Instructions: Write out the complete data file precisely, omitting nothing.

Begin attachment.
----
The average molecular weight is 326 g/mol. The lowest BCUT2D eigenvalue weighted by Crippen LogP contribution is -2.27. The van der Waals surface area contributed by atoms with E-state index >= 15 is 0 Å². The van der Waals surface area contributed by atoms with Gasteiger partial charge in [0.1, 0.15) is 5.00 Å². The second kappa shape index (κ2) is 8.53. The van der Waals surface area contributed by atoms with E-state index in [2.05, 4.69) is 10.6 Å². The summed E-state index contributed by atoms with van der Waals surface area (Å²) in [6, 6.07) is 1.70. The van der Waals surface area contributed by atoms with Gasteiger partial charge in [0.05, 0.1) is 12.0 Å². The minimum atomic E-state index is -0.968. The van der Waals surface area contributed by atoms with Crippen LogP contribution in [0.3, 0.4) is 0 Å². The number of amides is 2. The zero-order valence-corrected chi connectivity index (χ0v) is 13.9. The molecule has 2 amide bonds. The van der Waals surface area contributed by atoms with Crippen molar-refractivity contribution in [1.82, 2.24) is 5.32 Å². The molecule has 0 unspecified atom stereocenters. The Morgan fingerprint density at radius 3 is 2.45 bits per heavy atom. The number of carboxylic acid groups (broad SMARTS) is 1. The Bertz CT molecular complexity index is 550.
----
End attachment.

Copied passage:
The average molecular weight is 326 g/mol. The lowest BCUT2D eigenvalue weighted by Crippen LogP contribution is -2.27. The van der Waals surface area contributed by atoms with E-state index >= 15 is 0 Å². The van der Waals surface area contributed by atoms with Gasteiger partial charge in [0.1, 0.15) is 5.00 Å². The second kappa shape index (κ2) is 8.53. The van der Waals surface area contributed by atoms with E-state index in [2.05, 4.69) is 10.6 Å². The summed E-state index contributed by atoms with van der Waals surface area (Å²) in [6, 6.07) is 1.70. The van der Waals surface area contributed by atoms with Gasteiger partial charge in [0.05, 0.1) is 12.0 Å². The minimum atomic E-state index is -0.968. The van der Waals surface area contributed by atoms with Crippen LogP contribution in [0.3, 0.4) is 0 Å². The number of amides is 2. The zero-order valence-corrected chi connectivity index (χ0v) is 13.9. The molecule has 2 amide bonds. The van der Waals surface area contributed by atoms with Crippen molar-refractivity contribution in [1.82, 2.24) is 5.32 Å². The molecule has 0 unspecified atom stereocenters. The Morgan fingerprint density at radius 3 is 2.45 bits per heavy atom. The number of carboxylic acid groups (broad SMARTS) is 1. The Bertz CT molecular complexity index is 550.